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Black American Cinema

Edited By

Manthia Diawara





ISBN 9780415903974
Published August 18, 1993 by Routledge
336 Pages

 
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Book Description

This is the first major collection of criticism on Black American cinema. From the pioneering work of Oscar Micheaux and Wallace Thurman to the Hollywood success of Spike Lee, Black American filmmakers have played a remarkable role in the development of the American film, both independent and mainstream.

In this volume, the work of early Black filmmakers is given serious attention for the first time. Individual essays consider what a Black film tradition might be, the relation between Black American filmmakers and filmmakers from the diaspora, the nature of Black film aesthetics, the artist's place within the community, and the representation of a Black imaginary. Black American Cinema also uncovers the construction of Black sexuality on screen, the role of Black women in independent cinema, and the specific question of Black female spectatorship. A lively and provocative group of essays debate the place and significance of Spike Lee

Of crucial importance are the ways in which the essays analyze those Black directors who worked for Hollywood and whose films are simplistically dismissed as sell-outs, to the Hollywood "master narrative," as well as those "crossover" filmmakers whose achievements entail a surreptitious infiltration of the studios. Black American Cinema demonstrates the wealth of the Black contribution to American film and the complex course that contribution has taken.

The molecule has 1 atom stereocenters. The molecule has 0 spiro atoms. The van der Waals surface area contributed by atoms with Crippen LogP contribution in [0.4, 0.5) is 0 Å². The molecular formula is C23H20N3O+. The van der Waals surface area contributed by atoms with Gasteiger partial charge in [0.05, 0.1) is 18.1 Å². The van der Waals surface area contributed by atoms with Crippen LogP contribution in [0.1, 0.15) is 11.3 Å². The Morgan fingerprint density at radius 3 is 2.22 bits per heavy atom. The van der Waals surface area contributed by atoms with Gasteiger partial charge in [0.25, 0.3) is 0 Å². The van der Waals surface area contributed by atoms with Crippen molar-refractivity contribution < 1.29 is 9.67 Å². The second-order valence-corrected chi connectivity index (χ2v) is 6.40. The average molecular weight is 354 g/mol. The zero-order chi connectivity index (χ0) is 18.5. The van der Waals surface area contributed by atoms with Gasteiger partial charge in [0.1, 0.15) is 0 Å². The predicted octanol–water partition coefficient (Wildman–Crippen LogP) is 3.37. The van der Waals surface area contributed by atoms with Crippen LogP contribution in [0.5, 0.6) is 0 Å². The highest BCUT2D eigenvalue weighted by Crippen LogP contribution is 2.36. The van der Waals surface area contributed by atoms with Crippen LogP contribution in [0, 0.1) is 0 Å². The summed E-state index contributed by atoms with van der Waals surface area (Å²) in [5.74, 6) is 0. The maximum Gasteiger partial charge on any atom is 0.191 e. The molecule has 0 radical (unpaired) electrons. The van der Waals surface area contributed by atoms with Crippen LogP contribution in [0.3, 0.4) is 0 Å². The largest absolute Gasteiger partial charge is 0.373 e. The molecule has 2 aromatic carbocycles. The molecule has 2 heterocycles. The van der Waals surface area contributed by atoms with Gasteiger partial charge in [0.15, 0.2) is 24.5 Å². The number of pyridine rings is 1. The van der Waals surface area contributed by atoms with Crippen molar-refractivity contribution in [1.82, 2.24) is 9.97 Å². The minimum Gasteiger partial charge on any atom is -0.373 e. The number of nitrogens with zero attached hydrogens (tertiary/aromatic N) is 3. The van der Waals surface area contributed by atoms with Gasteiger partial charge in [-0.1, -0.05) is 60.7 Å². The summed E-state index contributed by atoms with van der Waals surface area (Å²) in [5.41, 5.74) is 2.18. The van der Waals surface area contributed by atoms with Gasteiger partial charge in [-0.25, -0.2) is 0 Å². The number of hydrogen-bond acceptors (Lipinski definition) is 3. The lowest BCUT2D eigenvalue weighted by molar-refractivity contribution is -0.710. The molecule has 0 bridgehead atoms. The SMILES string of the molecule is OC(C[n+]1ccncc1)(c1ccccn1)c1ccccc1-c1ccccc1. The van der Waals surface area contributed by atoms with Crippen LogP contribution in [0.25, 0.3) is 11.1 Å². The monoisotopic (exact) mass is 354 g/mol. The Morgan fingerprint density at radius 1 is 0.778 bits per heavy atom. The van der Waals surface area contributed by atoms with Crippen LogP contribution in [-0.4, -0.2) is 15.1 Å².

Contributors: Houston Baker, Jr., Toni Cade Bambara, Amiri Baraka, Jacquie Bobo, Richard Dyer, Jane Gaines, Henry Louis Gates, Jr., Ron Green, Ed Guerrero, bell hooks, Phyllis Klotman, Ntongele Masilela, Clyde Taylor, and Michele Wallace.

Editor(s)

Biography

Manthia Diawara is Professor of English at the University of Pennsylvania.

Reviews

"Manthia Diawara's Black American Cinema shows how refreshingly far away from decorous consensus the field of Black cinema study is today, in a varied and provocative montage of opinions, personal histories, position statements, and historical criticism."

-- Journal of Communication, Summer 1995

"...essays in Black American Cinema make the book a worthy addition to the small shelf of Black cinema criticism."

-- Journal of Communication, Summer 1995

"...In attempting to plug the vast academic gaps in my knowledge, this seminal collection of essays from the AFI [American Film Institute] readers series proved invaluable. In the preface Diawara talks about addressing both “a black film aesthetic by focusing on the black artist” and “the thorny issue of film spectatorship”. This authoritative volume covers film-makers from Oscar Micheaux to Spike Lee, and is as relevant now as it was when first published."             

-- Mark Kermode, The Guardian